When word leaked out last February that a transitional housing project for the mentally ill was slated to open just spitting distance from the Peabody School in San Roque, the neighborhood erupted in angry surprise, prompting the City Council to hold a special hearing on the matter. But as of this July 1, that housing project — dubbed State Street Suites — has been doing business for one full year, and by all accounts, there have been no problems and many successes.
To date, 11 people have occupied the eight snug studio apartments at the site of a former residential motel located at 2904 State Street. All of have some form of mental illness; three have experienced serious addiction issues. Five of those 11 are still there — paying anywhere from $74 to $475 a month in rent, no more than 30 percent of their monthly income — three have found permanent housing of their own, and only one has been asked to leave because of noncompliance.
State Street Suites was opened by WillBridge House to provide a transitional space for people once homeless and mentally ill who’ve been making strides toward self-sufficiency. All residents at State Street Suites, for example, are working or attending school. The four students have grade point averages ranging from 3.28 to 4.0. All have been clean and sober at least two years.
One 73-year-old woman had been living in her car for seven years. About five had been living on the streets. One was referred from the Casa Esperanza homeless shelter. All but one are women. They range in age from 28 to 73. Five were born in Santa Barbara, one in Los Angeles, one in Oxnard. Residents hold regular meetings to discuss management issues, hold book groups, and plan various celebrations. To date, police said there’s been no issues with the neighborhood.
The initial freakout stemmed mostly from lack of advance notice. Neighbors and Peabody officials discovered only late last January that the City Council was going to approve allocating $1.5 million to the Santa Barbara Housing Authority to purchase the building, which in turn would be developed and run by WillBridge of Santa Barbara, a small, almost below-the-radar nonprofit that helps mentally ill homeless people get back on their feet.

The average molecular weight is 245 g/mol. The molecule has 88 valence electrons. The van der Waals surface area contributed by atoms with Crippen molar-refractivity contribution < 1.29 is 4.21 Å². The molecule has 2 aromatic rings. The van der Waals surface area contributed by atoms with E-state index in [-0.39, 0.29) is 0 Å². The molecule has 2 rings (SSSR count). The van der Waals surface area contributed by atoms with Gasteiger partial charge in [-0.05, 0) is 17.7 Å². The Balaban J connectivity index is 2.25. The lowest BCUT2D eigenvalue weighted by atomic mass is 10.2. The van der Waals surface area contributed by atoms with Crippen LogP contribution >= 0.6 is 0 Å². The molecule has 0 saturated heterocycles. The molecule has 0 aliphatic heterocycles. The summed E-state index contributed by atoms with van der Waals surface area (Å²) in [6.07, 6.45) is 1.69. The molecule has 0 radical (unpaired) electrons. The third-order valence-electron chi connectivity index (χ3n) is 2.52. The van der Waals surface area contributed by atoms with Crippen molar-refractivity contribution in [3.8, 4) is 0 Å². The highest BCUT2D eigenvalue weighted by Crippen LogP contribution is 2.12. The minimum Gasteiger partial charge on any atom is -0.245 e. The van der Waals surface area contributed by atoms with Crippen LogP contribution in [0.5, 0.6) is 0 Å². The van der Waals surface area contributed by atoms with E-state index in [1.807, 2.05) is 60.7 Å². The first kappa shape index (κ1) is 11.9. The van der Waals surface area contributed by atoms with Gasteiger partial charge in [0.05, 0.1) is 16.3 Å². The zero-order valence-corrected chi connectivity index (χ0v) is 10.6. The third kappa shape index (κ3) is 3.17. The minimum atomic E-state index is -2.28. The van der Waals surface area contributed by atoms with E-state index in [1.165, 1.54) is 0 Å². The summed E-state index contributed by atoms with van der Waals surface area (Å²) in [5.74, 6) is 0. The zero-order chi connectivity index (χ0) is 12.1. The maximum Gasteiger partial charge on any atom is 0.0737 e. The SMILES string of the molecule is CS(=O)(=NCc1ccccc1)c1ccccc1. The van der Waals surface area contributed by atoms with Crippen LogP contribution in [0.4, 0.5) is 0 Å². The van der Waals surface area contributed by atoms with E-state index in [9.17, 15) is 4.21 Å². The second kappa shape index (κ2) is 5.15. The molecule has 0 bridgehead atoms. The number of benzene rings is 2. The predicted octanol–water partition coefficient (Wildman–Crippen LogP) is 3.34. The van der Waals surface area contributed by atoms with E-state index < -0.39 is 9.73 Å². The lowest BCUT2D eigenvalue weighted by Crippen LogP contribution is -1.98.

In this scenario, no notice was legally required. But in the absence of information, many residents and school parents assumed the worst, conjuring vivid images of a mini Casa Esperanza with deranged drunks prowling the perimeter of Peabody elementary. Responding to the deluge of phone calls and emails, Councilmember Randy Rowse — then still a newcomer — asked for and received a special hearing.
The council chambers were packed, mostly by people with horror stories to recount about their encounters with Santa Barbara’s unwashed and unhoused. The Housing Authority and WillBridge were directed to meet twice with Peabody parents and surrounding residents. Those meetings went a long way toward assuaging such concerns. Neither organization is known for haphazard management. Today, Randy Rowse says he hasn’t heard any complaints. “If there was a problem, I’d have heard about it,” he said. Sergeant Riley Harwood, spokesperson for the Santa Barbara Police Department, said the same. Calls and emails to Peabody have not been returned.
Lynelle Williams, executive director of WillBridge, said there haven’t been any problems between State Street Suites and Peabody. “Not one,” she said. “Regardless of a person’s struggle, there’s still hope,” said Williams. “We’re seeing people succeed, going back to school, enhancing their careers, reuniting with their families, and moving into their own homes. For me, that’s very gratifying.”